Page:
Miranda, was Niall’s opposite, caring, and thoughtful thinking more of Niall than herself. Having not read the first novel and unaware of Miranda’s back story, I sensed that she felt guilty about having her sight back and maybe felt somehow beholden to Niall. As the story unfolded you could sense her growing confidence, her need to sort out her own life, to discover who she wanted to be.

At times it felt as if there were two separate stories within one novel, that of Niall and the other Miranda, each trying to sort out their lives, yet converging at points to work together to try and uncover the truth about the Forword Roll charity. You might have thought it would make the novel disjointed and bitty but Tresillian’s skill was the way in which he handled the two strands, and wove them seamlessly together.

I found the novel fast paced and totally immersive, and the themes of disability brilliantly done, and thought provoking, providing the novel with a perspective and feel that was totally unique.

I shall be adding my copy of Blind Justice to the stock at Malvern Library and recommending this fabulous local author to all our customers!

I would like to thank Urbane Publications for a copy of Blind Justice to read and review and Love Books Group Tour for inviting My Bookish Blogspot to participate in the blogtour.

About the author

Alex Tresillian Author Image

Alex grew up in rural England with a dream to write for a living which never quite came true. He has enjoyed incarnations as a theatre publicity officer, restaurant manager, teacher, teacher trainer, and curriculum developer. Along the way Alex wrote five plays that were performed by students including one, Never Mind the Rain Forests, that was enthusiastically reviewed (3 stars) at the Edinburgh Fringe. Another, Gavin’s Kingdom, received a professional workshop production at the Birmingham Rep. Plays Into Shakespeare, a book for English and Drama teachers that introduced students to the characters in Shakespeare’s plays through short modern-English ‘additional’ scenes, was published by First and Best in Education in 2007.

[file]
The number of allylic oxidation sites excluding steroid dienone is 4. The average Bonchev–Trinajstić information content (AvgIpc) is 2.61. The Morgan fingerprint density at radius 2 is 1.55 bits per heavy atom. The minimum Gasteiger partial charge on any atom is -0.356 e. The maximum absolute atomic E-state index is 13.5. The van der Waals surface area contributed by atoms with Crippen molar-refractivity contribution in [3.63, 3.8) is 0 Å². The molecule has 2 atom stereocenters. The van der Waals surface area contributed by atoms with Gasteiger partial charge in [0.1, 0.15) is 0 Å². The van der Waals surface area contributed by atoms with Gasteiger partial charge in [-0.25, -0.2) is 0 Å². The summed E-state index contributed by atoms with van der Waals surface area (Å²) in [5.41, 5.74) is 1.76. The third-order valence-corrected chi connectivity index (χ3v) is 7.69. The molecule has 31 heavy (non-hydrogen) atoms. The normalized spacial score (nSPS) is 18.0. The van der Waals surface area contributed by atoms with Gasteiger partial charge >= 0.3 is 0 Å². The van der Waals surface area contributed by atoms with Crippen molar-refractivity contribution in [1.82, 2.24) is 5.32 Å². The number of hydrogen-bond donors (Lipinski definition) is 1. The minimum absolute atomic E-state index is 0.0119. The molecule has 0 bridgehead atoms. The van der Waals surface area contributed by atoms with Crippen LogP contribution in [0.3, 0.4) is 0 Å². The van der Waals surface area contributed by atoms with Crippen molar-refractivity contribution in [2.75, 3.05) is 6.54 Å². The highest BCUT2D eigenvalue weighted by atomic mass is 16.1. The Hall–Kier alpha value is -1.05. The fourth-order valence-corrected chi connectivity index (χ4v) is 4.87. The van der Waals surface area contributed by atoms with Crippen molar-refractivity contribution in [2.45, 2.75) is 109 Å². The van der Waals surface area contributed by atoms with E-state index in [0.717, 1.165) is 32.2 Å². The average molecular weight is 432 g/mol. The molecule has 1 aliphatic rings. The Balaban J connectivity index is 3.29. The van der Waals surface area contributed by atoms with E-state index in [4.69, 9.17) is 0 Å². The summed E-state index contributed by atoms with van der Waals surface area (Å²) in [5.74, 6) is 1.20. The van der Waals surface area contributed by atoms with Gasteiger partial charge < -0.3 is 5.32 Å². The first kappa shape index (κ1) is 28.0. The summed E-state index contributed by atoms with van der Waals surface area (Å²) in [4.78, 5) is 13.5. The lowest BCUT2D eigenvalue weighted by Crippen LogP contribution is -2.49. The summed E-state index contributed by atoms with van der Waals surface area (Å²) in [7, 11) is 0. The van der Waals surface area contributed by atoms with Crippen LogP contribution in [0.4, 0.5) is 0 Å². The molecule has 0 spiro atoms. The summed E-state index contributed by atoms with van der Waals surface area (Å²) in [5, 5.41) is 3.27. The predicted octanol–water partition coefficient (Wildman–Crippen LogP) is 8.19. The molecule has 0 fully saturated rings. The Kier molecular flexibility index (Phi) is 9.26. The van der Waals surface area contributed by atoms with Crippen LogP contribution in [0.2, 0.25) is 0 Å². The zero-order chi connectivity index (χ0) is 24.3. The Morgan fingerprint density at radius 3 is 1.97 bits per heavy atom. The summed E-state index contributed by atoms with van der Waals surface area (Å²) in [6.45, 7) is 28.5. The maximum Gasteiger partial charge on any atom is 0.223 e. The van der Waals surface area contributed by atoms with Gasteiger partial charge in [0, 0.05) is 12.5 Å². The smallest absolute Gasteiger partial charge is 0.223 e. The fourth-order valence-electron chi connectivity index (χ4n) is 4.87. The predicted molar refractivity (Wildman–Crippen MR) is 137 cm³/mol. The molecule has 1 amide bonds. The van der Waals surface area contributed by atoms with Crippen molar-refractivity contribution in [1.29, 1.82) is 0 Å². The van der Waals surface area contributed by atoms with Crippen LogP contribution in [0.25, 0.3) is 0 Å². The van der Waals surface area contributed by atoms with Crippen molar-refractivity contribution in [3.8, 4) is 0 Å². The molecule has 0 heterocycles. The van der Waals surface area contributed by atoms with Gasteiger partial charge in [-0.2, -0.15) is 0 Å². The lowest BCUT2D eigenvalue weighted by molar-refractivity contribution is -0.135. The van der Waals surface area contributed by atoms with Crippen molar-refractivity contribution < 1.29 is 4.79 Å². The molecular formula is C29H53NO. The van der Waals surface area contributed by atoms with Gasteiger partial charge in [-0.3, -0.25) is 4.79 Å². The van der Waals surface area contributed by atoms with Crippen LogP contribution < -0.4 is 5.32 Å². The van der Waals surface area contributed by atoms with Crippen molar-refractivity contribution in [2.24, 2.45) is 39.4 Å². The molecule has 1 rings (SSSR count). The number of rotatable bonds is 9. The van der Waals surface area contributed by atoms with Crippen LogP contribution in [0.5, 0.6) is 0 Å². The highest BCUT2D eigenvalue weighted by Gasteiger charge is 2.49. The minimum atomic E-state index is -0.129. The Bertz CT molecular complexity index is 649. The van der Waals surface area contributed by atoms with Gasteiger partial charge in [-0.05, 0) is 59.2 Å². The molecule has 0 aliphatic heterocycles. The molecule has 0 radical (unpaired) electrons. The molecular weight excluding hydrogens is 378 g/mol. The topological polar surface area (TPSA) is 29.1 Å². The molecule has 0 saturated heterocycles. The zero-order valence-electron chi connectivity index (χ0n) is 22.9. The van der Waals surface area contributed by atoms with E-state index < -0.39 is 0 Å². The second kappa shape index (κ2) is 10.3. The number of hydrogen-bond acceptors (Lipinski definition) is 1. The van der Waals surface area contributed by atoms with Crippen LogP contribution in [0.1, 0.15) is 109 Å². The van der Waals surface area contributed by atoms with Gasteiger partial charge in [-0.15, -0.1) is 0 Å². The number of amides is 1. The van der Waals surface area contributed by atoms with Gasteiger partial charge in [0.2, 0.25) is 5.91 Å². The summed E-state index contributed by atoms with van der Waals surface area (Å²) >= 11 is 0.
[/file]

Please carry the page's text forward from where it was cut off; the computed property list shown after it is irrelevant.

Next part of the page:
Alex moved to Abu Dhabi in 2008 with a Lebanese international education company that had a contract to train English teachers and develop curriculum materials. Latterly moved to their Academic Development office in Beirut and wrote two series of books for students from ages eight to sixteen – one on grammar and one on the art of writing. He is now living with his wife of many years in Worcestershire, his children pursuing careers in education, fashion, charity fundraising and web development in places as disparate as Beijing, London and Chesterfield. Alex also enjoys writing stories for his young grandchildren.

Social Media links:

Website: https://urbanepublications.com/authors/alex-tresillian/
Twitter: https://twitter.com/Alex_Tresillian
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#Blogtour Testament by Kim Sherwood @kimtsherwood @QuercusBooks @AnaBooks #emotive #poignant #stunning